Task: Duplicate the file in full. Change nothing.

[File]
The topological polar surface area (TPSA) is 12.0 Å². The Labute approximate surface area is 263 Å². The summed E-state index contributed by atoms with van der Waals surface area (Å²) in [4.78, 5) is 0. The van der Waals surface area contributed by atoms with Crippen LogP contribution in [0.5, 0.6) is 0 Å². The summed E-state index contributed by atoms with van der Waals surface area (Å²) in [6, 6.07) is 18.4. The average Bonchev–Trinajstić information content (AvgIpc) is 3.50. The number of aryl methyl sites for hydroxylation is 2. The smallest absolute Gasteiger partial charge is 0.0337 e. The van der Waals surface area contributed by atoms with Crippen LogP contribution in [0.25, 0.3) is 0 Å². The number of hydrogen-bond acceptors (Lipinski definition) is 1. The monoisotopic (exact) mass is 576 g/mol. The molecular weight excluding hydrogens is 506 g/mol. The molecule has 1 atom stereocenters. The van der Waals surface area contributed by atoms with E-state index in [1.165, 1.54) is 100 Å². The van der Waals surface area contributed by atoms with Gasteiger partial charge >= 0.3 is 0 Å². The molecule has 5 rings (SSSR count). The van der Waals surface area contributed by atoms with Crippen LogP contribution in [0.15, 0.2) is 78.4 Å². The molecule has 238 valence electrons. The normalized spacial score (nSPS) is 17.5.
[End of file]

The topological polar surface area (TPSA) is 12.0 Å². The Labute approximate surface area is 263 Å². The summed E-state index contributed by atoms with van der Waals surface area (Å²) in [4.78, 5) is 0. The van der Waals surface area contributed by atoms with Crippen LogP contribution in [0.5, 0.6) is 0 Å². The summed E-state index contributed by atoms with van der Waals surface area (Å²) in [6, 6.07) is 18.4. The average Bonchev–Trinajstić information content (AvgIpc) is 3.50. The number of aryl methyl sites for hydroxylation is 2. The smallest absolute Gasteiger partial charge is 0.0337 e. The van der Waals surface area contributed by atoms with Crippen LogP contribution in [0.25, 0.3) is 0 Å². The number of hydrogen-bond acceptors (Lipinski definition) is 1. The monoisotopic (exact) mass is 576 g/mol. The molecular weight excluding hydrogens is 506 g/mol. The molecule has 1 atom stereocenters. The van der Waals surface area contributed by atoms with E-state index in [1.165, 1.54) is 100 Å². The van der Waals surface area contributed by atoms with Gasteiger partial charge >= 0.3 is 0 Å². The molecule has 5 rings (SSSR count). The van der Waals surface area contributed by atoms with Crippen LogP contribution in [0.15, 0.2) is 78.4 Å². The molecule has 238 valence electrons. The normalized spacial score (nSPS) is 17.5.